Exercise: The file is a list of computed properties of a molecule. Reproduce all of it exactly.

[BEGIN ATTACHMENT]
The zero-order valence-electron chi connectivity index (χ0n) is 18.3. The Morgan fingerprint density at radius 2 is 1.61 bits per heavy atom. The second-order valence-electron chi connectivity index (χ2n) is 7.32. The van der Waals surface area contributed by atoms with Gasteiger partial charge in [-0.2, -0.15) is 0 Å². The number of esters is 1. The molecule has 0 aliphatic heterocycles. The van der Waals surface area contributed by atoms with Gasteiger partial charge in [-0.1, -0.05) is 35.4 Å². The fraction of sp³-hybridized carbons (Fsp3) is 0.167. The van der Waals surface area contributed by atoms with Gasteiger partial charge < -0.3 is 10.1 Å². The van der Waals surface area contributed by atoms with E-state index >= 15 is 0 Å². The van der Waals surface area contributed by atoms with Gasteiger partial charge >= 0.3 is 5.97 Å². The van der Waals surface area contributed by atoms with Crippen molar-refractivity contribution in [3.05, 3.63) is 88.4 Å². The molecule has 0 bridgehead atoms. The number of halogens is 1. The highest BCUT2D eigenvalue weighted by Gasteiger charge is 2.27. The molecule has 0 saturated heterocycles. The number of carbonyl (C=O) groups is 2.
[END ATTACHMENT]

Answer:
The zero-order valence-electron chi connectivity index (χ0n) is 18.3. The Morgan fingerprint density at radius 2 is 1.61 bits per heavy atom. The second-order valence-electron chi connectivity index (χ2n) is 7.32. The van der Waals surface area contributed by atoms with Gasteiger partial charge in [-0.2, -0.15) is 0 Å². The number of esters is 1. The molecule has 0 aliphatic heterocycles. The van der Waals surface area contributed by atoms with Gasteiger partial charge in [-0.1, -0.05) is 35.4 Å². The fraction of sp³-hybridized carbons (Fsp3) is 0.167. The van der Waals surface area contributed by atoms with Gasteiger partial charge < -0.3 is 10.1 Å². The van der Waals surface area contributed by atoms with E-state index >= 15 is 0 Å². The van der Waals surface area contributed by atoms with Gasteiger partial charge >= 0.3 is 5.97 Å². The van der Waals surface area contributed by atoms with Crippen molar-refractivity contribution in [3.05, 3.63) is 88.4 Å². The molecule has 0 bridgehead atoms. The number of halogens is 1. The highest BCUT2D eigenvalue weighted by Gasteiger charge is 2.27. The molecule has 0 saturated heterocycles. The number of carbonyl (C=O) groups is 2.